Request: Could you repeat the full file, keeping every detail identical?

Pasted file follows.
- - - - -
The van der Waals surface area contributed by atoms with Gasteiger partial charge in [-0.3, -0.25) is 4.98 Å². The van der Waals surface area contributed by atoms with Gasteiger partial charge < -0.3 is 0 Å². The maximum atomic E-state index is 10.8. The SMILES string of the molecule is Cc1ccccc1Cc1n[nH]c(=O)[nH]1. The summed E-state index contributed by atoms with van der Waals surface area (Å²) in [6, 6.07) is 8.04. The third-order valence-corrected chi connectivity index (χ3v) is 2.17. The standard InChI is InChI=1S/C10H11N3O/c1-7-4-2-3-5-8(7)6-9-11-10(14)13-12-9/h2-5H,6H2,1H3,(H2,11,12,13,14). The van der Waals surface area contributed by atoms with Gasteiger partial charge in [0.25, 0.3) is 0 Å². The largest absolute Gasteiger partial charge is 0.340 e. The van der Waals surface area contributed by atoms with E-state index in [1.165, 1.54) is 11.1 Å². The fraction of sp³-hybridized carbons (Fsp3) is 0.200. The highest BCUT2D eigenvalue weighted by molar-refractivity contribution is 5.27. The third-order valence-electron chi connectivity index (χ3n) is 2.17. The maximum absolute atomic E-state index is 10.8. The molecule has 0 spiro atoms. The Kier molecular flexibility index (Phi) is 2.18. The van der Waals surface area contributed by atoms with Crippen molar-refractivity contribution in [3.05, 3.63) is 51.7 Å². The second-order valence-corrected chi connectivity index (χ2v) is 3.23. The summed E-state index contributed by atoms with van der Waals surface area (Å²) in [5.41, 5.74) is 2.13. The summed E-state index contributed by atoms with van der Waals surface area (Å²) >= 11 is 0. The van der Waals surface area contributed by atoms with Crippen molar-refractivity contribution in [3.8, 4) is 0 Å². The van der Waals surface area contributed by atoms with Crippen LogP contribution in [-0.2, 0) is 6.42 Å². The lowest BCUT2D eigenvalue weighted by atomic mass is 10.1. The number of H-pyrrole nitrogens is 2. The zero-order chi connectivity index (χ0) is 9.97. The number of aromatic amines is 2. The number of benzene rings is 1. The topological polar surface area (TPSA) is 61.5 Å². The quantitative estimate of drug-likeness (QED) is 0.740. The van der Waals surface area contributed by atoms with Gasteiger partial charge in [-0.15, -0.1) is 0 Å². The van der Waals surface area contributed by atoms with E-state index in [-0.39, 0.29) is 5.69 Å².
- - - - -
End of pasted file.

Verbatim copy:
The van der Waals surface area contributed by atoms with Gasteiger partial charge in [-0.3, -0.25) is 4.98 Å². The van der Waals surface area contributed by atoms with Gasteiger partial charge < -0.3 is 0 Å². The maximum atomic E-state index is 10.8. The SMILES string of the molecule is Cc1ccccc1Cc1n[nH]c(=O)[nH]1. The summed E-state index contributed by atoms with van der Waals surface area (Å²) in [6, 6.07) is 8.04. The third-order valence-corrected chi connectivity index (χ3v) is 2.17. The standard InChI is InChI=1S/C10H11N3O/c1-7-4-2-3-5-8(7)6-9-11-10(14)13-12-9/h2-5H,6H2,1H3,(H2,11,12,13,14). The van der Waals surface area contributed by atoms with Gasteiger partial charge in [0.25, 0.3) is 0 Å². The largest absolute Gasteiger partial charge is 0.340 e. The van der Waals surface area contributed by atoms with E-state index in [1.165, 1.54) is 11.1 Å². The fraction of sp³-hybridized carbons (Fsp3) is 0.200. The highest BCUT2D eigenvalue weighted by molar-refractivity contribution is 5.27. The third-order valence-electron chi connectivity index (χ3n) is 2.17. The maximum absolute atomic E-state index is 10.8. The molecule has 0 spiro atoms. The Kier molecular flexibility index (Phi) is 2.18. The van der Waals surface area contributed by atoms with Crippen molar-refractivity contribution in [3.05, 3.63) is 51.7 Å². The second-order valence-corrected chi connectivity index (χ2v) is 3.23. The summed E-state index contributed by atoms with van der Waals surface area (Å²) in [5.41, 5.74) is 2.13. The summed E-state index contributed by atoms with van der Waals surface area (Å²) >= 11 is 0. The van der Waals surface area contributed by atoms with Crippen molar-refractivity contribution in [3.8, 4) is 0 Å². The van der Waals surface area contributed by atoms with Crippen LogP contribution in [-0.2, 0) is 6.42 Å². The lowest BCUT2D eigenvalue weighted by atomic mass is 10.1. The number of H-pyrrole nitrogens is 2. The zero-order chi connectivity index (χ0) is 9.97. The number of aromatic amines is 2. The number of benzene rings is 1. The topological polar surface area (TPSA) is 61.5 Å². The quantitative estimate of drug-likeness (QED) is 0.740. The van der Waals surface area contributed by atoms with Gasteiger partial charge in [-0.15, -0.1) is 0 Å². The van der Waals surface area contributed by atoms with E-state index in [-0.39, 0.29) is 5.69 Å².